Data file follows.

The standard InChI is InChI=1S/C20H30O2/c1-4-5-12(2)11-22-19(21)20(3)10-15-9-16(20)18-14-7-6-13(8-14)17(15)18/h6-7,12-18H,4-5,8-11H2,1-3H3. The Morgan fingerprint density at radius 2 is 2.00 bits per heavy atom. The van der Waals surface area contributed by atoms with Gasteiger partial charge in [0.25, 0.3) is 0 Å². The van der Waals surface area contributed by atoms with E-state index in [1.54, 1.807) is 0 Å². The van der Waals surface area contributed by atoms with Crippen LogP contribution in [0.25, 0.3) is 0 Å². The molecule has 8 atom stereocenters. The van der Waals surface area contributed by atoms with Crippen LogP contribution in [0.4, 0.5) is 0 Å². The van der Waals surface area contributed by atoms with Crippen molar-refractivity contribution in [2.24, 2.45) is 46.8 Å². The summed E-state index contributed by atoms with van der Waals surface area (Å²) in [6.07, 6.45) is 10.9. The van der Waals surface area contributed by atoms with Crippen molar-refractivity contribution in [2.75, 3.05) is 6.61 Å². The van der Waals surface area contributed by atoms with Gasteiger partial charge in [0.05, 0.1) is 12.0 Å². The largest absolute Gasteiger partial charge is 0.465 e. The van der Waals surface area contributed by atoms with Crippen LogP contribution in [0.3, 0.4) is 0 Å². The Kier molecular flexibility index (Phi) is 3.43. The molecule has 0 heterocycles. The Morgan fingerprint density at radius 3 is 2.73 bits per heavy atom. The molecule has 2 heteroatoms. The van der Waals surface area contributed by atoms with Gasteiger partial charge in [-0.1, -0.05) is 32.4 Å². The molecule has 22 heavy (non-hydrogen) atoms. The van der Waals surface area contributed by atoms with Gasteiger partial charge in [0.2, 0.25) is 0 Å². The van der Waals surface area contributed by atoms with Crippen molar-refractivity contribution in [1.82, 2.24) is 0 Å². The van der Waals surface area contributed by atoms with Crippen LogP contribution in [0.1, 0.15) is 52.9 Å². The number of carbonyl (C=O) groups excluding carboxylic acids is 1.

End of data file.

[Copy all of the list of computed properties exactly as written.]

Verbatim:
The standard InChI is InChI=1S/C20H30O2/c1-4-5-12(2)11-22-19(21)20(3)10-15-9-16(20)18-14-7-6-13(8-14)17(15)18/h6-7,12-18H,4-5,8-11H2,1-3H3. The Morgan fingerprint density at radius 2 is 2.00 bits per heavy atom. The van der Waals surface area contributed by atoms with Gasteiger partial charge in [0.25, 0.3) is 0 Å². The van der Waals surface area contributed by atoms with E-state index in [1.54, 1.807) is 0 Å². The van der Waals surface area contributed by atoms with Crippen LogP contribution in [0.25, 0.3) is 0 Å². The molecule has 8 atom stereocenters. The van der Waals surface area contributed by atoms with Crippen LogP contribution in [0.4, 0.5) is 0 Å². The van der Waals surface area contributed by atoms with Crippen molar-refractivity contribution in [2.24, 2.45) is 46.8 Å². The summed E-state index contributed by atoms with van der Waals surface area (Å²) in [6.07, 6.45) is 10.9. The van der Waals surface area contributed by atoms with Crippen molar-refractivity contribution in [2.75, 3.05) is 6.61 Å². The van der Waals surface area contributed by atoms with Gasteiger partial charge in [0.05, 0.1) is 12.0 Å². The largest absolute Gasteiger partial charge is 0.465 e. The van der Waals surface area contributed by atoms with Crippen LogP contribution in [0.3, 0.4) is 0 Å². The Kier molecular flexibility index (Phi) is 3.43. The molecule has 0 heterocycles. The Morgan fingerprint density at radius 3 is 2.73 bits per heavy atom. The molecule has 2 heteroatoms. The van der Waals surface area contributed by atoms with Gasteiger partial charge in [-0.1, -0.05) is 32.4 Å². The molecule has 22 heavy (non-hydrogen) atoms. The van der Waals surface area contributed by atoms with Gasteiger partial charge in [0.2, 0.25) is 0 Å². The van der Waals surface area contributed by atoms with Crippen molar-refractivity contribution in [1.82, 2.24) is 0 Å². The van der Waals surface area contributed by atoms with Crippen LogP contribution in [0.1, 0.15) is 52.9 Å². The number of carbonyl (C=O) groups excluding carboxylic acids is 1.